Christmas cookies conjure specific memories from days past.
What is a Christmas cookie? There really isn’t a wrong answer is there. Families create traditions and cookie recipes are passed down through the years.
You remember those recipes, the ones that you only bake during December. Specifically, they are the recipes that you can hardly wait to begin mixing and stirring.
This is one time that I will rely on and agree with Wikipedia for the definition of Christmas cookies, “Christmas cookies are traditionally sugar biscuits and cookies (though other flavors may be used based on family traditions and individual preferences) cut into various shapes related to Christmas.”
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Perfect, but in my opinion we need to add one hard and fast rule regarding the preparation of Christmas cookies. They must be dainty, two- or three-bite cookies. Tea cookies, if you will, not cookies that are prepared for tailgating at Arrowhead, but morsels that you can savor and enjoy.
These gems can adorn many a holiday table or buffet and glisten more than any tinsel of the tree.
Here is our family’s version of a classic Christmas cookie.
Classic Christmas Cookie
Makes about 2 1/2 dozen cookies
1 cup butter, softened
2/3 cup sugar
1/2 teaspoon almond extract
2 cups all-purpose flour
1/3 cup raspberry jam
1 cup confectioners’ sugar
2 teaspoons water
1 teaspoon almond extract
In a medium bowl, beat butter with mixer on medium high speed for 30 seconds. Add sugar and 1/2 teaspoon almond extract. Beat until combined, scraping the sides of the bowl. Add flour and mix on low to medium speed until combined. Cover and chill for about 1 hour or until the dough is easy to handle.
Preheat oven to 350 degrees. Line baking sheet with parchment paper.
Shape dough into 1-inch balls, placing about 2 inches apart on prepared baking sheet. Using your thumb, press an indentation into the center of the cookie. Spoon a scant 1/2 teaspoon jam into each indentation. Sprinkle with coarse sugar. Bake about 10 minutes or until edges are light brown. Cool on cookie sheets for 1 minute then transfer to wire racks to cool.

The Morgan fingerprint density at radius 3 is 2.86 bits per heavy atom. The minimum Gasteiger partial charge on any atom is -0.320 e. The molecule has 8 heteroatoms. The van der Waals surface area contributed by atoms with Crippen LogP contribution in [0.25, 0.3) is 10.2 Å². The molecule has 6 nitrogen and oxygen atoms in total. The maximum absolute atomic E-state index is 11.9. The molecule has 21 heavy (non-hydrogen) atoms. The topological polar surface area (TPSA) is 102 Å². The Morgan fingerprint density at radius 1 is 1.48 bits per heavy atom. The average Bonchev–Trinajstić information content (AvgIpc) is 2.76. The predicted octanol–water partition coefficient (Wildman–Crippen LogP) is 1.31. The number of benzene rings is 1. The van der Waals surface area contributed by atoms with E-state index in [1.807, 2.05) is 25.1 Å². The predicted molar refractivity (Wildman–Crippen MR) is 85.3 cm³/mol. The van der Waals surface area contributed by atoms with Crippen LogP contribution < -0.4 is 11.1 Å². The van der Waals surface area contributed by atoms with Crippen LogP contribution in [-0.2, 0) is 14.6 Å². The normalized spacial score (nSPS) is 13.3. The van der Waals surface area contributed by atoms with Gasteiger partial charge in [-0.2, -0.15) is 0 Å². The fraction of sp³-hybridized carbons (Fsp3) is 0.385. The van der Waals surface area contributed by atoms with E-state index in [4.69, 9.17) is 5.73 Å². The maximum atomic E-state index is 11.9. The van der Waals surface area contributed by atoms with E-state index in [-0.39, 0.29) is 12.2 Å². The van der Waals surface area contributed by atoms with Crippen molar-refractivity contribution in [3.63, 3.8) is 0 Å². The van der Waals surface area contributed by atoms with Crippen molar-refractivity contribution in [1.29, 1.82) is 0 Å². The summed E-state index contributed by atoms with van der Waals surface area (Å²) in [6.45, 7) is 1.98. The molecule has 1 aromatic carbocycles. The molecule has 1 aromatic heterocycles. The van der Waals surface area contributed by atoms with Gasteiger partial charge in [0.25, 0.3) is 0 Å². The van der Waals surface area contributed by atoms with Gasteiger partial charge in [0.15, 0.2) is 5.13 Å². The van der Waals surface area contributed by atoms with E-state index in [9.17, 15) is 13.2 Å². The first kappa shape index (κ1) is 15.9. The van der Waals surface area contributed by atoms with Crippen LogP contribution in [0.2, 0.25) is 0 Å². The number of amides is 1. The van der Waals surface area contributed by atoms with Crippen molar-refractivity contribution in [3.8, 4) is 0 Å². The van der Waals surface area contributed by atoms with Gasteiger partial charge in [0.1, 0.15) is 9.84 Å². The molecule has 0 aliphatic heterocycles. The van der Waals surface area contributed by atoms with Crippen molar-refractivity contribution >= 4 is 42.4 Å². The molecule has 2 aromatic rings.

In a medium bowl, whisk together confectioners’ sugar, 1 teaspoon of the water and 1 teaspoon almond extract. Add the additional teaspoon of water if need be to make icing a drizzling consistency. Drizzle cookies with icing.
Store in the refrigerator for up to three days or freeze for as long as three months.
Use care when forming the cookie rounds. Use your fingers to mold a nice, sturdy round and reshape as you use your thumb to make the indentation. This will take a little time but result in a beautiful cookie treat.
This recipe was adapted from Better Homes and Gardens.
Roxanne Wyss is one of two cookbook authors and food consultants that make up The Electrified Cooks. Her most recent cookbook is “Triple Slow Cooker Entertaining.” She develops the recipes for the “Eating for Life” column for The Kansas City Star and is a member of Les Dames d’Escoffier. She blogs at pluggedintocooking.com.